I finally upgraded my machine to Hardy Heron last night / this morning. I have to say, as nail-bitingly tense as something drastic like an upgrade can be, this went quite smoothly. Well, almost smoothly.There's a certain kernel programmer I need to find, that is going to get the brunt of my wrath when I get a hold of him. The dude who thought it was a clever idea to make the Apple Slim Aluminum keyboard behave more "Mac-like" is getting a Logitech G-15 upside the head when I find him. (That is, if Best Buy doesn't take it back tomorrow).
Yes, friends, there's a story in that keyboard.
For starters, most everything upgraded smoothy from Gutsy to Hardy Heron, with a few issues here and there for good measure. The first issue I took care of was removing all traces of the i386 kernel from my machine, as that caused all sorts of hell and havok with the video drivers. Then I had to downgrade the NVidia drivers because of an issue with Unreal Tournament. Fine, whatever.
The worst was when I realized that my keyboard stopped working. Totally.
Soon after booting the machine, I was greeted with a non-working keyboard. Puzzled, I pulled out a spare keyboard that I keep around for such emergencies (an old PS/2 model from Digital). I found there was an issue that was new for 2.6.24 where a certain kernel developer decided to take the Macintosh keyboard and make it more friendly for those coming over to Linux. You can read the pages and pages of discussion for Bug 201887, but suffice to say, this is allegedly how the keyboard should have worked from day one. Except it didn't work that way under Gutsy, and nobody seemed to give a shit except this guy, who may have made life a little simpler for one or a few people running Linux on Macbook and Macbook Pro machines, but in turn made my life miserable (and several other authors on that bug report).
So, I did the only sane thing I thought of and went keyboard shopping, After all, this problem only existed because I have a strange fetish for Apple Keyboards, so rectifying it would be easily taken care of by removing said Aple hardware. Problem solved.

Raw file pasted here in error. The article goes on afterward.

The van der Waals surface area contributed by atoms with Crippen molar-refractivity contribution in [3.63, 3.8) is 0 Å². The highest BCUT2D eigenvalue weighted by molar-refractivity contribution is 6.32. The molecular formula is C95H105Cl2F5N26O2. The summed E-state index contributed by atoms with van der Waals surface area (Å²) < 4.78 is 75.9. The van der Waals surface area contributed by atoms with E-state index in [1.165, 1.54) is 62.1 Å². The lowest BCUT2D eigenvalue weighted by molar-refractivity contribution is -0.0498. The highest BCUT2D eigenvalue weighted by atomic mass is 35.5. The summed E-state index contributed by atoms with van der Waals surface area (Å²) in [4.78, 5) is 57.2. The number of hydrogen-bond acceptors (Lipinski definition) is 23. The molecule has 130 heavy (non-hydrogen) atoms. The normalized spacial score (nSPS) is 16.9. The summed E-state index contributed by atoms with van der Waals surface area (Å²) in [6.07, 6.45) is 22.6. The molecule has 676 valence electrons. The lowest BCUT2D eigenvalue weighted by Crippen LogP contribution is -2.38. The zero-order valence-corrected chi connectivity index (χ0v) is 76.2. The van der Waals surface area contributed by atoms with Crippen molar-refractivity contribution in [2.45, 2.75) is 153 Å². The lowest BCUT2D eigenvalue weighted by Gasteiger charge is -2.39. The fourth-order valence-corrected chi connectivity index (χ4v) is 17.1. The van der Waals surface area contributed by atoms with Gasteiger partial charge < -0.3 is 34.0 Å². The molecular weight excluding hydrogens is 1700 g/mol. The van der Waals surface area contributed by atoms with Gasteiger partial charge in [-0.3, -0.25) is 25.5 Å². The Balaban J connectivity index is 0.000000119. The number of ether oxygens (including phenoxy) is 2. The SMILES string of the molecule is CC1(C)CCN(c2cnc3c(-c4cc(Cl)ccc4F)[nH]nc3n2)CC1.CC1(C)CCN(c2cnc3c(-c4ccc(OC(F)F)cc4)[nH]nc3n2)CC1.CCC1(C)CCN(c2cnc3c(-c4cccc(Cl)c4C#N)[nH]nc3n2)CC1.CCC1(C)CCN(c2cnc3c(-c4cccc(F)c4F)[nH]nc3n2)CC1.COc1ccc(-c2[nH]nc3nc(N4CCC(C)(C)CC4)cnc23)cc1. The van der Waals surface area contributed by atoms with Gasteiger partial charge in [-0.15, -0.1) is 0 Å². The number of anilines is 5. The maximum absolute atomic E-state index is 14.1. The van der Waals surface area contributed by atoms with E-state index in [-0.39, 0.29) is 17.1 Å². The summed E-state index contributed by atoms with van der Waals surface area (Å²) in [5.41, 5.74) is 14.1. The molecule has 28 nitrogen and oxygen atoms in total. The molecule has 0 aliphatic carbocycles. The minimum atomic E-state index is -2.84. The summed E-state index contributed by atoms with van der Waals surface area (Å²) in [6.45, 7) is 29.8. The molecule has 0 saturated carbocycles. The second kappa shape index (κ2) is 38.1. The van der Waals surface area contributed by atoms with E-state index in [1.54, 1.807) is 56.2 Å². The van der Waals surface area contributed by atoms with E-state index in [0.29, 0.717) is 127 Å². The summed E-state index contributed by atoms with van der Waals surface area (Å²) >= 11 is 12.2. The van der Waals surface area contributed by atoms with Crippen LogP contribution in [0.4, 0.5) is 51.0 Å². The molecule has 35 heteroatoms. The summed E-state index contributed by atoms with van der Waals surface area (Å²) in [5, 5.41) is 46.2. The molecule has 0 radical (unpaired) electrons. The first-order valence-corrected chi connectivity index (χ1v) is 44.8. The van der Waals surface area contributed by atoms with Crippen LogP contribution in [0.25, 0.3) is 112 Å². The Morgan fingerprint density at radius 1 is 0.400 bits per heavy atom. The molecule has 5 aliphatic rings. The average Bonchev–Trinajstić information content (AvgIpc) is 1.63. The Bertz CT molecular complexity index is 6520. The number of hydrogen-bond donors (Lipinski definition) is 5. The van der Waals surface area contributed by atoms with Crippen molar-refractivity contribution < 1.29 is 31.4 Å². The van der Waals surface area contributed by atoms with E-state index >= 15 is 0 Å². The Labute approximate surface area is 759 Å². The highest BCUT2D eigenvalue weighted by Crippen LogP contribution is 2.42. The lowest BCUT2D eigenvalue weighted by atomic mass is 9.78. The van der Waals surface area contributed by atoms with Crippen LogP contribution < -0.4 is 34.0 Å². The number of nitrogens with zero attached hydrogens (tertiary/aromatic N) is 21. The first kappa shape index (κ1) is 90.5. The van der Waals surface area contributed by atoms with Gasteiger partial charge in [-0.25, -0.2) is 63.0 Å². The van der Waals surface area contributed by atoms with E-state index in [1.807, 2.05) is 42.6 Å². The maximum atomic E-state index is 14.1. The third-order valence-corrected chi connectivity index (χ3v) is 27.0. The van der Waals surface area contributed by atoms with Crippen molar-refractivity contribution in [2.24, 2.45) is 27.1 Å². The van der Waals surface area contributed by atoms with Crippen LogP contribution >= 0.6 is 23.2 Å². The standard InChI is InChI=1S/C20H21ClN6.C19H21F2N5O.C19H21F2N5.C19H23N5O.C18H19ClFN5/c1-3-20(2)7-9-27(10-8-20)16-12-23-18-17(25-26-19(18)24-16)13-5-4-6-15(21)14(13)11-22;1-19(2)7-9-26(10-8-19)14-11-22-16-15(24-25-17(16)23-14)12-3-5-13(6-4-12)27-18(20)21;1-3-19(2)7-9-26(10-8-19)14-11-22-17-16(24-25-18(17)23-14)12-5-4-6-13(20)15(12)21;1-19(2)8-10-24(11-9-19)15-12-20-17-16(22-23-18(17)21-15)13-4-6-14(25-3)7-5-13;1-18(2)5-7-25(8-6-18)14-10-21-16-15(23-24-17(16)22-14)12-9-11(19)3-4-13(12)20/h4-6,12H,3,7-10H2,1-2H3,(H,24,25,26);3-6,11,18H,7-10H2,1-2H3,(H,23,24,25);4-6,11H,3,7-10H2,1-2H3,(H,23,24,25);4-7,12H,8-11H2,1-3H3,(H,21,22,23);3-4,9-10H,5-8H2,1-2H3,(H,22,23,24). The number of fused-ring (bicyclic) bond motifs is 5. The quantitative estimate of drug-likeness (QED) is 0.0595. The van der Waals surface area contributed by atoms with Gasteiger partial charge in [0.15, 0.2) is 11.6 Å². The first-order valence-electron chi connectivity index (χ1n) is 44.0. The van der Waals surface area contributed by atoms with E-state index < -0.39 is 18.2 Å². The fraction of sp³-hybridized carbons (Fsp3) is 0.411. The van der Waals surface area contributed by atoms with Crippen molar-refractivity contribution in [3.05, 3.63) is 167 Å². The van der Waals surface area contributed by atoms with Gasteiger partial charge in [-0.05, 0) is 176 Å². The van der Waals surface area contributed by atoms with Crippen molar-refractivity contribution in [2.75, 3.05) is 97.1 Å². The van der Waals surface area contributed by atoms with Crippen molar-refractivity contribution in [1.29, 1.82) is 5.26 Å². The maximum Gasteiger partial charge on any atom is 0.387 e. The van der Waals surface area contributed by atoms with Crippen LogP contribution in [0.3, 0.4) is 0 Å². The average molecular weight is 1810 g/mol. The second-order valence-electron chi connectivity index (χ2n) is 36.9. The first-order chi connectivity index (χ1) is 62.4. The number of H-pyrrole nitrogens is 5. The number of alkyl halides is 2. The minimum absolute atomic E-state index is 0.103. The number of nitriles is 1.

Friends, I hate to break it to you, but all of the PC keyboards out there suck. Bigtime.
I can't tell you how many keyboards I looked at today at Microcenter, Staples, and Best Buy, but the general consensus for PC keyboards is as follows:
- PC keyboards that aren't $80+ are complete shit.
- PC keyboards are designed to have as many buttons as they can physically cram onto the surface.
- PC keyboard manufacturers differentiate their product by fucking with the keyboard layout and key sizes (I'm looking right at you, Logitech with your "innovative" vertical delete button and tiny escape buttons).
- Most keyboards that are worth using are all cordless. Cordless Keyboards that use Bluetooth are extremely expensive.
- The only keyboards that take layout and feel seriously, and aren't cordless are all gaming models. Some of them even look good on a desk.
In the course of looking at computer keyboards for a day, I've come to the realization that the only keyboard manufacturers that share my aesthetic for computer keyboards is Apple and Das Keyboard. Das Keyboard gets a mention because it seems they actually put some thought into their keyboard, but it still looks like the old IBM Model M keyboards, and the lack of any identification on the keycaps really irks me.
So tonight I decided to play around with the Logitech G-15 keyboard. Yeah, the keyboard looks more at home on an aircraft carrier than my desktop, but it was the least offensive out of all of the keyboards I played with this afternoon. It even has a useful daemon under Linux that displays the time in the LCD window (handy!). Unfortunately, there was a problem with it and Urban Terror that caused it to crash on me, so I decided to figure out what the heck was wrong with the Apple keyboard instead. After about 10 minutes of hacking and searching, I figured out what the problem was, and fixed it.
Tomorrow, the Logitech G-15 goes back to Best Buy, and my opinion of the PC keyboard industry remains firmly that there isn't a soul in that camp that understands what I'm looking for in a keyboard.
Oh, and Hardy is running great. I absolutely love it. I disabled tracker and pulseaudio because they didn't seem to give me any benefit, but overall I'm very hapy I upgraded. At least, now I am. :)